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I heard mixed reviews about Pai. Many people said I would love it and others said it is similar to Vang Viang or Sihanoukville, my two least favorite places in se Asia. There are certainly Vang Vieng-ish elements to Pai, but I enjoyed my time there. Pai is a city that, in the last decade, has transformed into a backpacker/new age/hippie haven. I do not consider Pai to be very Thai at all, but it certainly has redeeming qualities.
I spent my first night in Pai at the Villa de Pai Guesthouse. For just under $7, I had a private bungalow with a hammock and wifi. Life was good, until the rain came… There was a pretty substantial flood and the Villa de Pai was forced to evacuate and close. I found a suitable replacement about 1km outside of the center called Farmer Home Guesthouse. It also offered private bungalows with hammocks and wifi. I only had one meal at FH and it was a really good Thai style fried catfish.
There is a waterfall about 5km from town and I went to see it on my first afternoon in town. On the way to the waterfall I was flagged down by 5 different local families trying to sell me drugs. The waterfall itself wasn’t great and was crawling with tourists. There is a Yunnanese village similar to Mae Aw on the way back from the waterfall and I stopped for some moo pan pee. It was good and very spicy, but nowhere near the level of goodness as the moo pan pee I had in Mae Aw. As I had my dinner, I got to watch throngs of tourists snapping photos around the village. Welcome to Pai….
It dawned on me that I was in a different place than the rest of the Mae Hong Son Loop and had to take it for what it was. I went to the new ageist place I’ve ever seen, The Art of Chai, daily for the rest of my time in Pai. It is a cool little place downtown that specializes in fresh chai. The tea was great, I met some really cool people there and the owner, a Thai dude named Otto, was very cool as well.
There is a tex-mex place called The Mexican Grill that is supposed to have the best Mexican in Thailand. Rather than pay 3x the price for tourist oriented Thai food, I gave it a shot. The food was decent, which equates to Amazing considering the fact that I was having enchiladas in northwestern Thailand. It was also the most expensive meal of the trip. A 3 way combination plate was just under $8 and a margarita was $5. The Texan owner was another story… Despite never serving in the armed forces, he spent a great deal talking about war, the military, and the necessity of using nuclear weapons. His portrayal of women, especially in Thai women, led me to believe he is not a feminist. He also dropped the n-bomb… 3 times. Nothing like a little taste of Americana for you.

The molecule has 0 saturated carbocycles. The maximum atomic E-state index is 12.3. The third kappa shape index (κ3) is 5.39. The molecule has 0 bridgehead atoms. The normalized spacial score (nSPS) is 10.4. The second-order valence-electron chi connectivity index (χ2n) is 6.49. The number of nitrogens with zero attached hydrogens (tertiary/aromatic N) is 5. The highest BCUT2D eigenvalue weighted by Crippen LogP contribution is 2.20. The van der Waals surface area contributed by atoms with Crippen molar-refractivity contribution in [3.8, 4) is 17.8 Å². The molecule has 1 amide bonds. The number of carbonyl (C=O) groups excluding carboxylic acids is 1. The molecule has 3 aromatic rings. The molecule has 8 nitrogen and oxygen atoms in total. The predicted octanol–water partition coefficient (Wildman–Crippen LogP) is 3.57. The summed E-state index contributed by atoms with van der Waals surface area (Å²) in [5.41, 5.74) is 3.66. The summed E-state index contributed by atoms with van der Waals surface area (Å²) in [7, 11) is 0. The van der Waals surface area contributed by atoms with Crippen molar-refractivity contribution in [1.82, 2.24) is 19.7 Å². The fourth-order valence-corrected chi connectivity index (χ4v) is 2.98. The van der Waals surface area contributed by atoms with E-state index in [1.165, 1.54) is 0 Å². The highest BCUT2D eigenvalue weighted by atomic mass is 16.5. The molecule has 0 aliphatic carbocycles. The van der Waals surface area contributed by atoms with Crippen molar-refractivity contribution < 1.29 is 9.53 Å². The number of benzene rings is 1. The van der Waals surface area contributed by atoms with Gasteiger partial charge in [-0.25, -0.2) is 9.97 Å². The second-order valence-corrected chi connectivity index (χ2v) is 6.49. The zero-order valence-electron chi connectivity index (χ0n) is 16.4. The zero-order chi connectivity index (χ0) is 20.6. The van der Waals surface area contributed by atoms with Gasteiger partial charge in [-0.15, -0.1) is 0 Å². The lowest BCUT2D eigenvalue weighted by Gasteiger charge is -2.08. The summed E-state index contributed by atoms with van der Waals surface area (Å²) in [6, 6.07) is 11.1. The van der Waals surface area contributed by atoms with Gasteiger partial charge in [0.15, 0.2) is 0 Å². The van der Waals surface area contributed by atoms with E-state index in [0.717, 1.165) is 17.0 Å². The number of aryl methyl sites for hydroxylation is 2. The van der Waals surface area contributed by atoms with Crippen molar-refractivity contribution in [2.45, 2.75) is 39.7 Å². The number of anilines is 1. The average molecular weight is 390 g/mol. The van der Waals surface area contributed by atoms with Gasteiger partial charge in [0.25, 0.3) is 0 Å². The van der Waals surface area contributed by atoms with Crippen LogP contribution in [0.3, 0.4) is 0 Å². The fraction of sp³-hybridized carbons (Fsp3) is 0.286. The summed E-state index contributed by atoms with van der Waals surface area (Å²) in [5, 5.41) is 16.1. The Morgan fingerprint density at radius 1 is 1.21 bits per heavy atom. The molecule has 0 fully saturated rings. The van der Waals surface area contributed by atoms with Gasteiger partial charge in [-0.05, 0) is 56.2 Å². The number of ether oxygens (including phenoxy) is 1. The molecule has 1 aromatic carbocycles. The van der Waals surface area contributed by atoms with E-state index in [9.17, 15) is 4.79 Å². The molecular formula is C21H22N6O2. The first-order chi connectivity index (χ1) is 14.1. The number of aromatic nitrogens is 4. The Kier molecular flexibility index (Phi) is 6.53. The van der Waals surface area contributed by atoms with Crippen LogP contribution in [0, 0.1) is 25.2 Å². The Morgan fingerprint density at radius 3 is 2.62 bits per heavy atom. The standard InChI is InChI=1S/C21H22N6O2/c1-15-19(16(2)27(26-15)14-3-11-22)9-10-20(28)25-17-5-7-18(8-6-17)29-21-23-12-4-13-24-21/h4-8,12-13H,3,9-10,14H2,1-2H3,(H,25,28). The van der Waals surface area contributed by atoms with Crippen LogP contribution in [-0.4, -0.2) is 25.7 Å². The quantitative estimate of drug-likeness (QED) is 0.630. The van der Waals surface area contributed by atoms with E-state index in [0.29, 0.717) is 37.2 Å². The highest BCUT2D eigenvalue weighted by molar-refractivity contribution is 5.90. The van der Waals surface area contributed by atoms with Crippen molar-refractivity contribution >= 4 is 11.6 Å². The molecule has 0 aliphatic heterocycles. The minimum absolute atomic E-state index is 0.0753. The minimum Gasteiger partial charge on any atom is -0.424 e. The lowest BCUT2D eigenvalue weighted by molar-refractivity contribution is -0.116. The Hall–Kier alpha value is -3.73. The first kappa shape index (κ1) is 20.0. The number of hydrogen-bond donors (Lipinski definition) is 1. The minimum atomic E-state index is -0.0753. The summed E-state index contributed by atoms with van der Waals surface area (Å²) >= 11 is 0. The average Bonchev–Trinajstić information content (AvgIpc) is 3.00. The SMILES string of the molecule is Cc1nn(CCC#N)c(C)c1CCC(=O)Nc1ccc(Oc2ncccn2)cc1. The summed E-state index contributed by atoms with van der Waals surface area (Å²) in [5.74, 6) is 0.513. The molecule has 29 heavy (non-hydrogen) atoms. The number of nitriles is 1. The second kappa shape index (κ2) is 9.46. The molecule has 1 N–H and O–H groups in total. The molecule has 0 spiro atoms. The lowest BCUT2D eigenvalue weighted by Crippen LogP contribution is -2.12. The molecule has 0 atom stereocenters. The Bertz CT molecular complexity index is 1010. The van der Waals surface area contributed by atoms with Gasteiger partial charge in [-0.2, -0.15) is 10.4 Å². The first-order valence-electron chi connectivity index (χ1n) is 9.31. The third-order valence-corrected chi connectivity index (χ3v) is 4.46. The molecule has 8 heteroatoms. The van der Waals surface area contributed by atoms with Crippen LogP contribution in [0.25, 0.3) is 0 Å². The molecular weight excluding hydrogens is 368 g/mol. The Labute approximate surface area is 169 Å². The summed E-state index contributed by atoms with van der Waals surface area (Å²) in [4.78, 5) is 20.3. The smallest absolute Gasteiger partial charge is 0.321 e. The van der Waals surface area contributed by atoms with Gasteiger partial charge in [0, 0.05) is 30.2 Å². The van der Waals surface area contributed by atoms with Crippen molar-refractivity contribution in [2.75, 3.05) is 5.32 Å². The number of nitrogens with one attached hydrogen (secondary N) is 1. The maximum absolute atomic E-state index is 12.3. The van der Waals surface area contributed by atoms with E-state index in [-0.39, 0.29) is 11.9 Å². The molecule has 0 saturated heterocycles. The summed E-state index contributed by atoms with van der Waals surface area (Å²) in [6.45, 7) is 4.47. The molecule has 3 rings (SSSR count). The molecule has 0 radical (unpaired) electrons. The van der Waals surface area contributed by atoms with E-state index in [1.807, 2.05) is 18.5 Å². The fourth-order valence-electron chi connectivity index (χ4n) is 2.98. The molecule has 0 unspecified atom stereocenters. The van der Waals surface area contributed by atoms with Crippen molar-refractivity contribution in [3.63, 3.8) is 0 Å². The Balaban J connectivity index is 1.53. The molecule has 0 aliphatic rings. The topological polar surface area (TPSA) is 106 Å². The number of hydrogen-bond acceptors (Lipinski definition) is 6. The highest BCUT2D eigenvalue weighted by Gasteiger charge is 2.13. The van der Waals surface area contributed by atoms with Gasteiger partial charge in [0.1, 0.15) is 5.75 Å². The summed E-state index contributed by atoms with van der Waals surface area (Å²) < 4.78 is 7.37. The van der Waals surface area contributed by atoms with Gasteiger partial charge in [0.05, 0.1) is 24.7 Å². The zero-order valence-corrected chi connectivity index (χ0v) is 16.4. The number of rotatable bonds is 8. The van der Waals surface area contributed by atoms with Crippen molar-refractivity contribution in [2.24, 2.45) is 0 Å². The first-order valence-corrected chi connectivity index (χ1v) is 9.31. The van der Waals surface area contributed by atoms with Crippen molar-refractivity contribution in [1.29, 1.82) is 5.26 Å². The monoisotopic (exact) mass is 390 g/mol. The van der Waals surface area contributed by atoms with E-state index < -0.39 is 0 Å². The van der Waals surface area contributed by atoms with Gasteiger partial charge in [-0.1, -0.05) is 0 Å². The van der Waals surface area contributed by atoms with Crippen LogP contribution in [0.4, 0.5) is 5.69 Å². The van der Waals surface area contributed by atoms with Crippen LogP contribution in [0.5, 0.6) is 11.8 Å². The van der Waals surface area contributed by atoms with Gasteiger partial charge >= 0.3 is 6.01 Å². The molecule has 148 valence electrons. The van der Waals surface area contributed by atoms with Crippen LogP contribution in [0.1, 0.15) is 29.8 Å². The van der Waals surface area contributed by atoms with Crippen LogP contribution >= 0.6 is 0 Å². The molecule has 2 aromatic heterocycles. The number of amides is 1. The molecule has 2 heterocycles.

Outside of the ignorant, racist, misogynist, expat scumbag, the people were very friendly and welcoming. There is no doubt that Pai is a tourist town, but the people don’t try to really stick it to you as they do in so many other similar places. I’ve only gone for a few nights out this trip and had one in Pai. There is live reggae and chilled out bars that stay open until after the sun comes up. The highlight of my time in Pai was a 2 day/1 night trek I did with Mr. Chart. The trek was so amazing that it warranted it’s own blog post.
I enjoyed my time in Pai and think it’s definitely worth a stop. I met quite a few people that went for days and have been there for months or years. It reminded me of 4,000 Islands, Laos in that respect. It’s a laid back place that is tourist oriented, but not overdone. It’s important to take Pai for what it is: a place to relax, chill out, and take a break for a while.

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